Heflin and the five other committee members--Sens. Warren B. Rudman (R-N.H.), David Pryor (D-Ark.), Jesse Helms (R-N.C.), Terry Sanford (D-N.C.) and Trent Lott (R-Miss.)--praised Durenberger for cooperating with the committee in its pre-hearing work.
The panel’s investigation dates to September, 1988, when a group of Minnesota lawyers complained that Durenberger was funneling speech fees through a small Minnesota vanity publisher called Piranha Press.
According to the evidence summarized by Bennett, two compilations of Durenberger speeches and “white papers” written by Durenberger or his staff were printed by Piranha. During 1985 and 1986, he said, Durenberger’s speaking engagements before industry and special interest groups were treated as “promotional appearances” on behalf of Piranha Press and his books.
Those speaking fees normally would have counted against the annual limit imposed on each senator’s honorarium income. The limit was $22,530 in 1985 and $30,040 in 1986.
There were 113 such events during the two years, none of which were reported as a speech honorarium. In all, Bennett said, Piranha earned $248,360 from Durenberger speaking fees during this period and only $15,560 from the sale of Durenberger books.
In return, Piranha paid Durenberger a total of $100,000 in quarterly installments over the two years, he said.
“The contract with Piranha was not a good-faith book promotion arrangement,” Bennett said. No actual promotion ever took place, he said, and Durenberger’s books were displayed at only three of the events.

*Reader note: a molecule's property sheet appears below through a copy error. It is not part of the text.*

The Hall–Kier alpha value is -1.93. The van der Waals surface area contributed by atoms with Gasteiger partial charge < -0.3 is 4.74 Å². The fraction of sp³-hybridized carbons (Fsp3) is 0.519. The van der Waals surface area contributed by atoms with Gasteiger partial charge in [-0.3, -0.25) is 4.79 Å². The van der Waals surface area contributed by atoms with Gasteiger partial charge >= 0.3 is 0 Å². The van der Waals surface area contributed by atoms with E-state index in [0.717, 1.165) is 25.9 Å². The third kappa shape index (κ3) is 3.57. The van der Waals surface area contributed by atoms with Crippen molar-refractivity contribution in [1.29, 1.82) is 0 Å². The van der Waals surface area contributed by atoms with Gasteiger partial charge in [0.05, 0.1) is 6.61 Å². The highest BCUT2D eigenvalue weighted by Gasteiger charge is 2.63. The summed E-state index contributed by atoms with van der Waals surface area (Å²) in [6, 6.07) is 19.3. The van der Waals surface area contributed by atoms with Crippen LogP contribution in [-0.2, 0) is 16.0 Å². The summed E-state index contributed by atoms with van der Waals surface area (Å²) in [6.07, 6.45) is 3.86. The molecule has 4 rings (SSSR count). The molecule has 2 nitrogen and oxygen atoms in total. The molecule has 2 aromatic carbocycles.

Bennett also outlined allegations that Durenberger obtained $40,055 in Senate reimbursement for living expenses at a Minneapolis condominium that he owned.
He said the senator’s ownership interest had been masked, first by a property swap with a neighbor and later by the formation of a partnership involving the same neighbor. After the arrangement came to light, the Senate Rules Committee objected to the reimbursements, and Durenberger recently paid back $11,005.
Durenberger is one of seven senators under investigation by the Ethics Committee. Sens. Alan Cranston (D-Calif.), John McCain (R-Ariz.), Dennis DeConcini (D-Ariz.), John Glenn (D-Ohio) and Donald W. Riegle Jr. (D-Mich.) are under fire for intervening with regulators on behalf of ailing Lincoln Savings & Loan. The seventh, Sen. Alfonse M. D’Amato (R-N.Y.), is under investigation for his role in the awarding of housing grants.
SENATOR UNDER FIRE
Sen. Dave Durenberger (R-Minn.) on Tuesday became the fourth senator in the 26-year history of the Senate Ethics Committee to face a trial-like committee hearing in which he is accused of ethics violations.
The ominous news for Durenberger is that in three previous cases the accused senators fared poorly: Thomas J. Dodd (D-Conn.) was “censured” in 1967, Herman E. Talmadge (D-Ga.) was “denounced” in 1979 and Harrison A. Williams Jr. (D-N.J.) resigned in 1982 under threat of expulsion.
Durenberger, 55, who was first elected in 1978, is accused of using a book promotion deal to evade limits on speaking fees and of improperly receiving reimbursement for rent on a Minneapolis condominium in which he held an interest. He also is accused of accepting limousine service from lobbyists in violation of conflict-of-interest regulations.
Before the case arose, Durenberger had enjoyed a favorable image as an authority on health and Social Security issues.